### 0.5.2

While conducting further testing, I found an error in `AIPTW`. I have since corrected it and added additional tests to `tests/test_doublyrobust.py`. Please rerun any analyses ran that used `AIPTW`

### 0.5.1

Added a fix to ``TMLE`` for machine learning libraries and missing outcome data

### 0.5.0

Support for Python 3.7 has been added ``AIPW`` has been removed. It has been replaced with ``AIPTW`` ``TMLE`` now supports continuous outcomes (normal or Poisson) and allows for missing outcome data to be missing at random. This matches more closely to the functionality to R's `tmle` ``IPMW`` allows for monotone missing data. ``MonteCarloRR`` for probabilistic bias analysis allows for random error to be incorporated

### 0.4.3

``TimeVaryGFormula`` is separated into ``MonteCarloGFormula`` and ``IterativeCondGFormula``. This change is for maintenance of the estimators and to avoid confusion since they are sufficiently distinct. Originally, I was unaware of the iterative conditional estimator, which is why the original name was based on time-varying g-formula. While they are related, it is more confusing to wrap them both in the same class. ``TimeVaryGFormula`` will stick around to v0.6.0. Going forward it will be cut. It will not be updated going forward L'Abbe plots are now supported. These plots are useful for visualizing additive and multiplicative interactions for risk estimates. These are valid for either associations or causal effects. ``IPTW.plot_love`` now displays the legend. I have previously not included this in the function (I should have) ``TMLE`` refactored to estimate machine learners via an outside function. Also converts all pd.Series to np.array to avoid some unhappiness with sklearn / supylearner models

### 0.4.2

**MAJOR CHANGES**: ``TMLE`` defaults to calculate all possible measures (risk difference, risk ratio, odds ratio) rather than individual ones ``TimeFixedGFormula`` allows stochastic interventions for binary exposures. For a stochastic intervention, *p* percent of the population is randomly treated. This process is repeated *n* times and mean is the marginal outcome. Stochastic interventions may better align with real-world interventions (often you intervention will **not** be able to treat *everyone*). Additionally, conditional probabilities are implemented for stochastic interventions. For example, those with *C=1* might be treated randomly at *p*, while those with *C=0* are treated at *q*. ``IPTW.standard_mean_difference`` and ``IPTW.plot_love`` both support categorical variables. Categorical variables must be modeled with ``patsy``'s ``C(.)`` keyword. Otherwise, the dummy variables will be treated as binary variables **MINOR CHANGES**: Added case-control example data set. ``load_case_control_data()`` Changed rounding in Table 1 generator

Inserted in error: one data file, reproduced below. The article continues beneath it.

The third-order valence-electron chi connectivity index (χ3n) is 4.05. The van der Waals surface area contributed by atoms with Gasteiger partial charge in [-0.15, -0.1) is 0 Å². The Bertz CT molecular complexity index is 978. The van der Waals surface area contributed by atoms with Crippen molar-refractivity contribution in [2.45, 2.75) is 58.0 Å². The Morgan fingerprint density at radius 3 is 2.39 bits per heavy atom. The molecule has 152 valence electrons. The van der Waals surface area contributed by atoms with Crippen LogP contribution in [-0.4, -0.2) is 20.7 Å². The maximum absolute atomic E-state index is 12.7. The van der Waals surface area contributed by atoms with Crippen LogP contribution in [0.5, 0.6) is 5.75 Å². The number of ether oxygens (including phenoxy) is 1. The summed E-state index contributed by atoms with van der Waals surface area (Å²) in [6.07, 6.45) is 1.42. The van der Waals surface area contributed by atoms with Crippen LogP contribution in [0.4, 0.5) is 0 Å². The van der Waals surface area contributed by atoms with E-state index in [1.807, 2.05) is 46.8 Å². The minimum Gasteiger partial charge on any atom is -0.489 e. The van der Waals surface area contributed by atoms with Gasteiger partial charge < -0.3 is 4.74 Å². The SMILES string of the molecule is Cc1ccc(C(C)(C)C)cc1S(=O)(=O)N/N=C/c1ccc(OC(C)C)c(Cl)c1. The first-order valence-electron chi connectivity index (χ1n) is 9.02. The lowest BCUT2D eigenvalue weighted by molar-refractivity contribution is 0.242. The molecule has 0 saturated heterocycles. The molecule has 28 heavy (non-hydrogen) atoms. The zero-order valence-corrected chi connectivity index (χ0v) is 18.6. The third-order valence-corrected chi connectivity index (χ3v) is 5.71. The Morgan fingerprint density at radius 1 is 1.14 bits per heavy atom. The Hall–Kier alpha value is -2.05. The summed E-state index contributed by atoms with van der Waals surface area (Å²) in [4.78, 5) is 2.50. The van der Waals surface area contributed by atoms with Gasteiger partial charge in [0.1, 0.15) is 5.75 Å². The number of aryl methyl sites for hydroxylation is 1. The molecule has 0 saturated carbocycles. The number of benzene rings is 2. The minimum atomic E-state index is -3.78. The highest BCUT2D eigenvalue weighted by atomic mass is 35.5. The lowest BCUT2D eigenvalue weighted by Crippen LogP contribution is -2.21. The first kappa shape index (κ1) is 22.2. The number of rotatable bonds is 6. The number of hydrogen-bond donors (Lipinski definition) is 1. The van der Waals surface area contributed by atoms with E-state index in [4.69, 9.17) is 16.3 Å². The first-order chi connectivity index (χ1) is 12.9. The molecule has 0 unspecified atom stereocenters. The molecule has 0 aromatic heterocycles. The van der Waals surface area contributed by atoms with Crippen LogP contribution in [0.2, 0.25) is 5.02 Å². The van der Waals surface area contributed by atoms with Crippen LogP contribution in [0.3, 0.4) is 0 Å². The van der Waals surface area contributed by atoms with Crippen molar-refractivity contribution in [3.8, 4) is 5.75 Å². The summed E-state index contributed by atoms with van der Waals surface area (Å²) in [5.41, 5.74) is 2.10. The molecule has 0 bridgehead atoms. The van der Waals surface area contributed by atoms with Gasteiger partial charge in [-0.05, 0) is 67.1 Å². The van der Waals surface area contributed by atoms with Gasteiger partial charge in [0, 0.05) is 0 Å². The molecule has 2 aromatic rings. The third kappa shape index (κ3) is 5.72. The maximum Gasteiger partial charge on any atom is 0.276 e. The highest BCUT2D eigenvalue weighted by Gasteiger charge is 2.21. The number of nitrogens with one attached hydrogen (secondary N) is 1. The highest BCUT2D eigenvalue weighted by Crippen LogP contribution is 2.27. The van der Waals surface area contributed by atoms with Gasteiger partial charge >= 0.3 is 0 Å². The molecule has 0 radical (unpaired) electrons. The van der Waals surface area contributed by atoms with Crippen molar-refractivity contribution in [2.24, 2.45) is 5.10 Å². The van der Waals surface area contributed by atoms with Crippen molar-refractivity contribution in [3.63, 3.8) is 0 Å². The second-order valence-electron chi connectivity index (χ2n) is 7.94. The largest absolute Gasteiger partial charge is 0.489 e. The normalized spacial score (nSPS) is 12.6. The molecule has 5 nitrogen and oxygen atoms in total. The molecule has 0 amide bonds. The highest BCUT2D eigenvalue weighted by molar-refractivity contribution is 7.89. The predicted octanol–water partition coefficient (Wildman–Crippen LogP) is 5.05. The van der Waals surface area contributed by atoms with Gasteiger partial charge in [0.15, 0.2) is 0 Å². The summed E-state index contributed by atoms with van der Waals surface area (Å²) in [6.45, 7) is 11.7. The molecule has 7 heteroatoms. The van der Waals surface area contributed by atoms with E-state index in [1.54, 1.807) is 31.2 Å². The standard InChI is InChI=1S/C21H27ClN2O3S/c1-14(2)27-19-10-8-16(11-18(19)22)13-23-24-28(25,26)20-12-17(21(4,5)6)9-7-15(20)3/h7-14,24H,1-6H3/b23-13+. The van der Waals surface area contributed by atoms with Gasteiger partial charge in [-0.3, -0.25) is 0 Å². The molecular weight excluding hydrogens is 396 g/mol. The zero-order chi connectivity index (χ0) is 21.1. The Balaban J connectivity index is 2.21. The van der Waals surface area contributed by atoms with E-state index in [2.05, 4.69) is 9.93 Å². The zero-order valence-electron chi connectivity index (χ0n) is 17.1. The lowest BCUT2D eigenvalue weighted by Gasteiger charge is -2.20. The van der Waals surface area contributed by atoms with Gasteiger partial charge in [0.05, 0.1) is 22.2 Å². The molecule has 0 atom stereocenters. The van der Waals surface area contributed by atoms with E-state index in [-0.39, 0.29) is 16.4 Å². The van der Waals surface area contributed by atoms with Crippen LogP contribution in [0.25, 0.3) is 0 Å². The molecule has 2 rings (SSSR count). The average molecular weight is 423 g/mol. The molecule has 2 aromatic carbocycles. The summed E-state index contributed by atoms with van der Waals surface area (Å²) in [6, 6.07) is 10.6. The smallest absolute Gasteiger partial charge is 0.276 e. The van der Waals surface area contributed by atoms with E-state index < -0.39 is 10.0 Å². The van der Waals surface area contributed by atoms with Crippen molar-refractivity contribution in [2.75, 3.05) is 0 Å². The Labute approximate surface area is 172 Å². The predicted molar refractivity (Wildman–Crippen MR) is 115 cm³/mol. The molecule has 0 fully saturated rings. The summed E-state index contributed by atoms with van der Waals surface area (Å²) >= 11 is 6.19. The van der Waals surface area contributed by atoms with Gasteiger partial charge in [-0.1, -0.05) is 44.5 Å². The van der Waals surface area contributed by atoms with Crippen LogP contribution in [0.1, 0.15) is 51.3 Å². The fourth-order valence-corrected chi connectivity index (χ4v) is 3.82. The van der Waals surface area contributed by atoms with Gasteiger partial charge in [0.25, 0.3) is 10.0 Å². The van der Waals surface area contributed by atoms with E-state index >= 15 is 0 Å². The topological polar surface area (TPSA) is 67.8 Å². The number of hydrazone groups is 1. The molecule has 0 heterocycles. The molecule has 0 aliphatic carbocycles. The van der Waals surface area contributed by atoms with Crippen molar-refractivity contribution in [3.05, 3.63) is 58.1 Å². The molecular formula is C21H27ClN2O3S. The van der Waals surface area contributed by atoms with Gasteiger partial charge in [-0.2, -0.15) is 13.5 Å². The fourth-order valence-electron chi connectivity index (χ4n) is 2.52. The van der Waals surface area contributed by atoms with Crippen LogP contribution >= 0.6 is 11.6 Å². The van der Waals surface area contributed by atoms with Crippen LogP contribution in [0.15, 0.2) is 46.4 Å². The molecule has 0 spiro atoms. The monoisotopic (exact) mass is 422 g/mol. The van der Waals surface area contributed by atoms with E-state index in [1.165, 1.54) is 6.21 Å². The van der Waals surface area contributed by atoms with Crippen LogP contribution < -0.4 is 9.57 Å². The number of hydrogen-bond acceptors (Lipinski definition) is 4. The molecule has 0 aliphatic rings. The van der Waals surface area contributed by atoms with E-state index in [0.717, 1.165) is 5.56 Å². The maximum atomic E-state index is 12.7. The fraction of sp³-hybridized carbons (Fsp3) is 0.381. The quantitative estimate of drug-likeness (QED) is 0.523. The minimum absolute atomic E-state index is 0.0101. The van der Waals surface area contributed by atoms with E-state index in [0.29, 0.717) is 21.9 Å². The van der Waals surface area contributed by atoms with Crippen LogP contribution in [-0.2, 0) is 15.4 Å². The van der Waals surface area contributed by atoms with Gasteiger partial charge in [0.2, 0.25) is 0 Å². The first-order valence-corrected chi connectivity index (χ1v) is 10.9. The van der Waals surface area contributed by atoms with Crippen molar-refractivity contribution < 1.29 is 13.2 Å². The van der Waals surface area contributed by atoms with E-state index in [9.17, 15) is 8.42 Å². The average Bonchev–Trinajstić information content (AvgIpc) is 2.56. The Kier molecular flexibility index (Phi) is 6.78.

### 0.4.1

**MAJOR CHANGES**: ``TimeFixedGFormula`` supports Poisson and normal distributed continuous outcomes ``IPTW``'s ``plot_kde`` and ``plot_boxplot`` can plot either the probabilities of treatment or the log-odds ``IPTW`` allows for sklearn or supylearner to generate predicted probabilities. Similar to ``TMLE`` ``IPTW`` now allows for Love plot to be generated. These plots are valuable for assessing covariate balance via absolute standardized mean differences. See Austin & Stuart 2015 for an example. In its current state ``IPTW.plot_love`` is "dumb", in the sense that it plots all variables in the model. If you have a quadratic term in the model for a continuous variable, it plots both the linear and quadratic terms. However, it is my understanding that you only need to look at the linear term. These plots are not quite for publication, rather they are useful for quick diagnostics ``IPTW.standardized_mean_differences`` now calculates for all variables automatically. This is used in the background for the ``plot_love``. For making publication-quality Love plots, I would recommend using the returned DataFrame from this function and creating a plot manually. *Note* it only returns standardized differeneces, not absolute standardized differences. Love plots use the standardized differences. *WARNING:* standardized differences **only** supports binary or continuous variables. Categorical variables are NOT supported. This will be fixed in v0.4.2 update **MINOR CHANGES**: Website updated to reflect above changes and correcting errors I had missed on last check